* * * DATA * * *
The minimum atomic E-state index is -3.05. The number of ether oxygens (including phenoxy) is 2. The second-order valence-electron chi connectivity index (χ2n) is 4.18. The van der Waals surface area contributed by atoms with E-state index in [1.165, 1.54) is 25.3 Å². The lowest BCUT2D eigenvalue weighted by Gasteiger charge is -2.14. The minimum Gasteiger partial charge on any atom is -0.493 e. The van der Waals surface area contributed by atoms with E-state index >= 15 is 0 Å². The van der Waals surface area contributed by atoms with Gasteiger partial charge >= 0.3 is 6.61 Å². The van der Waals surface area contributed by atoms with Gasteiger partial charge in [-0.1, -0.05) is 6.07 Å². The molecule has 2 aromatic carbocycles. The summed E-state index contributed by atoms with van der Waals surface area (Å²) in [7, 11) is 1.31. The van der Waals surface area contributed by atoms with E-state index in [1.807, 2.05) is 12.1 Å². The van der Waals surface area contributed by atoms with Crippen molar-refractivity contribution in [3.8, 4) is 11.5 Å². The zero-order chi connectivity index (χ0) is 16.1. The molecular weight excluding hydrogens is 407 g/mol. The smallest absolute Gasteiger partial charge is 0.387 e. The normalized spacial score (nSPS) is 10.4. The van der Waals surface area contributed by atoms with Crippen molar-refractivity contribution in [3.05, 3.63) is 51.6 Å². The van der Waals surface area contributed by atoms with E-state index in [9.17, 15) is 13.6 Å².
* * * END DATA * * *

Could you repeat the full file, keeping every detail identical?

The minimum atomic E-state index is -3.05. The number of ether oxygens (including phenoxy) is 2. The second-order valence-electron chi connectivity index (χ2n) is 4.18. The van der Waals surface area contributed by atoms with E-state index in [1.165, 1.54) is 25.3 Å². The lowest BCUT2D eigenvalue weighted by Gasteiger charge is -2.14. The minimum Gasteiger partial charge on any atom is -0.493 e. The van der Waals surface area contributed by atoms with E-state index >= 15 is 0 Å². The van der Waals surface area contributed by atoms with Gasteiger partial charge >= 0.3 is 6.61 Å². The van der Waals surface area contributed by atoms with Gasteiger partial charge in [-0.1, -0.05) is 6.07 Å². The molecule has 2 aromatic carbocycles. The summed E-state index contributed by atoms with van der Waals surface area (Å²) in [7, 11) is 1.31. The van der Waals surface area contributed by atoms with E-state index in [1.807, 2.05) is 12.1 Å². The van der Waals surface area contributed by atoms with Crippen molar-refractivity contribution in [3.8, 4) is 11.5 Å². The zero-order chi connectivity index (χ0) is 16.1. The molecular weight excluding hydrogens is 407 g/mol. The smallest absolute Gasteiger partial charge is 0.387 e. The normalized spacial score (nSPS) is 10.4. The van der Waals surface area contributed by atoms with Crippen molar-refractivity contribution in [3.05, 3.63) is 51.6 Å². The van der Waals surface area contributed by atoms with E-state index in [9.17, 15) is 13.6 Å².